Morris' declaration of love and his proposal of marriage came so soon after the onset of the correspondence. This was not at variance with his nature, which was somewhat impulsive. But Eva's strong-willed comments like "You have no right to balance my love for you in whether I go to America with you or not." and "Nothing will make me change my mind," surprise me and cause me to wonder what she was like as a young woman. She certainly was not like that as a mature woman when she rarely exerted her will.
However, when she says, "I will be a good wife to you," I know that her promise and prophesy were to come true as the marriage ripened into old age. And she was self-reliant then, as she demonstrates when she writes that she has saved enough money to buy her own wedding dress. I do not picture her as self-reliant when I envision my mother.
It is interesting to note the range of emotions in these letters, from anger to love, from joy to bitter disappointment. Eva is shocked by Morris' impulsive actions in asking favors of her relatives and proud, as when she scolds him, "I wonder what our relatives think of us now." I cannot recall ever seeing my mother shocked, since she always retained her sense of pride and dignity in front of others. I often thought of her as a regal person. To my mind, she bore a striking resemblance to Queen Elizabeth.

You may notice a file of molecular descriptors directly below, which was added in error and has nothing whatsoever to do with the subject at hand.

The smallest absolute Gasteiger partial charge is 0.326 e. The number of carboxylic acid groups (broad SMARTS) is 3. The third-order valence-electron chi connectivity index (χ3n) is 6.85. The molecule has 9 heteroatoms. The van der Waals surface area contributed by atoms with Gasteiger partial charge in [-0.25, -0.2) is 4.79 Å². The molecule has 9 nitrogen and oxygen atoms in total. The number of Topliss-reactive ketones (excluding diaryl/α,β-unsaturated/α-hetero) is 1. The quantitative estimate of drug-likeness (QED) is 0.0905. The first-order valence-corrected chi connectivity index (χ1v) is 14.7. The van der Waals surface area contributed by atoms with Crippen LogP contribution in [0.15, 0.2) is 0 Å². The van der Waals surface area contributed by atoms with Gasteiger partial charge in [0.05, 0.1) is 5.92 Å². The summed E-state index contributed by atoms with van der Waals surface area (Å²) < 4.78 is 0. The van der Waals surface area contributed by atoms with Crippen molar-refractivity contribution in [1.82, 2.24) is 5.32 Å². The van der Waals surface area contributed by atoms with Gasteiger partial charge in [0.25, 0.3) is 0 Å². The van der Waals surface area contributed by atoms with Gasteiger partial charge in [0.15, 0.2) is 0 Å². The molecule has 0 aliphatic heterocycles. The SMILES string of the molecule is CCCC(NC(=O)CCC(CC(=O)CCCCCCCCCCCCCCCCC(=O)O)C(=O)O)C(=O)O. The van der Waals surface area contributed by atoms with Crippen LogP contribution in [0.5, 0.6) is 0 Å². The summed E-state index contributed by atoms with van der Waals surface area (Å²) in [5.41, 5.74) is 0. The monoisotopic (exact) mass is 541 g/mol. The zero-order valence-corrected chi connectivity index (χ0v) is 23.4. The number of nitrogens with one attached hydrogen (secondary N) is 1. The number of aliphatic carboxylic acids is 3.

The thread that carries through from these letters to the people I knew as my parents was the expression of emotion. My mother was a reticent person and was reluctant to make a great display of her emotions, whereas my father was more openly demonstrative of affection and, possibly, more in need of expressions of love.
Now, as I re-read their correspondence, I am drawn back into the dim recesses of memory as I become a child again, recalling what it was like to journey through a deaf world. Images, sounds and people rise from the past to reassert their places in my recollections. Events I hadn't thought of in years become as fresh as yesterday's newspaper.
Eva became deaf at the age of six. When I was a child, I was told that she had fallen over backwards in a rocking chair and had hit her head and that was the cause of her deafness. I later learned that she had contracted meningitis, from which she recovered fully except for the loss of her hearing. She had the facility of speech when she became deaf (a delightful English accent from the town of her birth, Liverpool) so she was able to make herself understood to the hearing world with little difficulty.